Although the main purpose of this article has been that of presenting as full and objective an account as possible of the surviving medieval towers in Tuscania, believing that ‘facts’ rarely speak for themselves, I have attempted in the first two sections to set the building of the towers within the context of the social and political changes and topographical transformations that were taking place between the end of the tenth century and the end of the fifteenth century. One result of this has been to indicate how the role of towers themselves underwent change during that period.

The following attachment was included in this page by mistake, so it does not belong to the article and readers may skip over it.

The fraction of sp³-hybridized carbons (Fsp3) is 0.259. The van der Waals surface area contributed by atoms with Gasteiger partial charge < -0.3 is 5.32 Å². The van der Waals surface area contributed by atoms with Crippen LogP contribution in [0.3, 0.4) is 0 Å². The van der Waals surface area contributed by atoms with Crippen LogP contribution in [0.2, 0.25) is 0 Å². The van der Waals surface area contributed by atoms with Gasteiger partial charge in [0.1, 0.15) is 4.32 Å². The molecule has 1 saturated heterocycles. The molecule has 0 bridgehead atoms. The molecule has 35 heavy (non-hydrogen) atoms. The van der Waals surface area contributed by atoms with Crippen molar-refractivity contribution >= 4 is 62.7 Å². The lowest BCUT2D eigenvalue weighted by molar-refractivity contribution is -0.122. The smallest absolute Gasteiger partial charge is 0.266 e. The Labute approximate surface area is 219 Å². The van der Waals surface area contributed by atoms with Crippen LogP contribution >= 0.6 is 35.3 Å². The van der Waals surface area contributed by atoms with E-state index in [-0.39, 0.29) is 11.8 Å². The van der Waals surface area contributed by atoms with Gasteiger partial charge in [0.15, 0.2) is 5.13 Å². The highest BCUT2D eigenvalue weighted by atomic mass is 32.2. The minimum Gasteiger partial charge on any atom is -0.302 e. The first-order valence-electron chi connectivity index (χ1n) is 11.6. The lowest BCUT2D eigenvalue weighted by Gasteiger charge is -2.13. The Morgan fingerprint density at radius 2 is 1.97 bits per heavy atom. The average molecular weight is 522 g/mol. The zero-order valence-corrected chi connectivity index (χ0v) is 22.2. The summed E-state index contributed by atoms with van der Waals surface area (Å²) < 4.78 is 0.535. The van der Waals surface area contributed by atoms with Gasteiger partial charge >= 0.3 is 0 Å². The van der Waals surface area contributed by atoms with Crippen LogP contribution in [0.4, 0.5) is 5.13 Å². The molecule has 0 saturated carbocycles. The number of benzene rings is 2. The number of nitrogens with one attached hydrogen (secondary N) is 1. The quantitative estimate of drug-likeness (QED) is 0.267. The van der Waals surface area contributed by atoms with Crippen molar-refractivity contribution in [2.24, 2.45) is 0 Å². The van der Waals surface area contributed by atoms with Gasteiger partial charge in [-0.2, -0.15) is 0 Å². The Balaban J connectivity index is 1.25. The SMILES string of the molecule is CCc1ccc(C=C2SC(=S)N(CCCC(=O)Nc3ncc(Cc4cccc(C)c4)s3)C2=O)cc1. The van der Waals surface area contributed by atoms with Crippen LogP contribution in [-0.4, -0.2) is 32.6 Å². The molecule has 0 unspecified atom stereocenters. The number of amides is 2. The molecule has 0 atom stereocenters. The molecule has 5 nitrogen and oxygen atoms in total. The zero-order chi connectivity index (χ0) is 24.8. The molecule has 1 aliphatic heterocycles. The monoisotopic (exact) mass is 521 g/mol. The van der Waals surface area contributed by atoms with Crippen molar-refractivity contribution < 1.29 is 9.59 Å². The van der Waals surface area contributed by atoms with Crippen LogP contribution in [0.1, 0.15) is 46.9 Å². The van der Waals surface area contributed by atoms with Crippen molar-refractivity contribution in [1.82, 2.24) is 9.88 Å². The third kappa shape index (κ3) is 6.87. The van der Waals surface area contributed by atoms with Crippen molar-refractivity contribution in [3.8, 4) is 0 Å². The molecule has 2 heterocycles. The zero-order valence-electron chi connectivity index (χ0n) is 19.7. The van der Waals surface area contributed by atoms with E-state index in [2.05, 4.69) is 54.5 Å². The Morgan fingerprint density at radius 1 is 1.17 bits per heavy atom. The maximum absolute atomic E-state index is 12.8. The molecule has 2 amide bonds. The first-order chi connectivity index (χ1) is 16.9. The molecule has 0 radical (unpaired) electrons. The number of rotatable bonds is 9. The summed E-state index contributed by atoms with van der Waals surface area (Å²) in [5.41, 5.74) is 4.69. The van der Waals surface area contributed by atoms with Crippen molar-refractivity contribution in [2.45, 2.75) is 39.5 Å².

The towers covered by this survey are all those of medieval date which do not form part of the town walls (for which, see: Andrews and Gibson 1972) and are not church towers (for which, see: Serafini, 1927, 85–7; Raspi Serra, 1971). It may be noted in this connection that the term ‘tower-house’ (Italian, casa-torre) is more properly applied to towers, or tower-like structures, adapted for permanent domestic residence, than to the type of refuge tower to which many of the examples in Tuscania belong. Since the uses to which towers were put often varied during the long span of their existence, however, ‘tower-house’ has on occasion been used as a blanket term for any tower of the types found in this catalogue.